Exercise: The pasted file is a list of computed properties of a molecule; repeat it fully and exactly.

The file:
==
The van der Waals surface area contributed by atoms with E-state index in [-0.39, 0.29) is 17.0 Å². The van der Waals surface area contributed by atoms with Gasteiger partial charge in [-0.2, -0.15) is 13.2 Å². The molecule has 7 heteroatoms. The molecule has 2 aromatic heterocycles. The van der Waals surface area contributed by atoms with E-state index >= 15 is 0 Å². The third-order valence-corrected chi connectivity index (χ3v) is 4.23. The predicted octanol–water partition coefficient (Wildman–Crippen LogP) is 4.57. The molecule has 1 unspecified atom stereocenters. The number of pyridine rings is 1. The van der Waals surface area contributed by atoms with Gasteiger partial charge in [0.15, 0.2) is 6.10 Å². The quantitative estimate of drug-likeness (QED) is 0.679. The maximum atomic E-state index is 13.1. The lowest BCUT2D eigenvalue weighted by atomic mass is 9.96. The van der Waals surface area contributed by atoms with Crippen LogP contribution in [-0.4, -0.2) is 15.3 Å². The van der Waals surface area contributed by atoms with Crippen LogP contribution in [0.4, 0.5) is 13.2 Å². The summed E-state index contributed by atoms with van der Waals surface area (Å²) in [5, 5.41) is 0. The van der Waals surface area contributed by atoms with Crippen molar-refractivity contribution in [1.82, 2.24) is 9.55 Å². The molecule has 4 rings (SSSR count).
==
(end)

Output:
The van der Waals surface area contributed by atoms with E-state index in [-0.39, 0.29) is 17.0 Å². The van der Waals surface area contributed by atoms with Gasteiger partial charge in [-0.2, -0.15) is 13.2 Å². The molecule has 7 heteroatoms. The molecule has 2 aromatic heterocycles. The van der Waals surface area contributed by atoms with E-state index >= 15 is 0 Å². The third-order valence-corrected chi connectivity index (χ3v) is 4.23. The predicted octanol–water partition coefficient (Wildman–Crippen LogP) is 4.57. The molecule has 1 unspecified atom stereocenters. The number of pyridine rings is 1. The van der Waals surface area contributed by atoms with Gasteiger partial charge in [0.15, 0.2) is 6.10 Å². The quantitative estimate of drug-likeness (QED) is 0.679. The maximum atomic E-state index is 13.1. The lowest BCUT2D eigenvalue weighted by atomic mass is 9.96. The van der Waals surface area contributed by atoms with Crippen LogP contribution in [-0.4, -0.2) is 15.3 Å². The van der Waals surface area contributed by atoms with Crippen LogP contribution in [0.4, 0.5) is 13.2 Å². The summed E-state index contributed by atoms with van der Waals surface area (Å²) in [5, 5.41) is 0. The van der Waals surface area contributed by atoms with Crippen molar-refractivity contribution in [1.82, 2.24) is 9.55 Å². The molecule has 4 rings (SSSR count).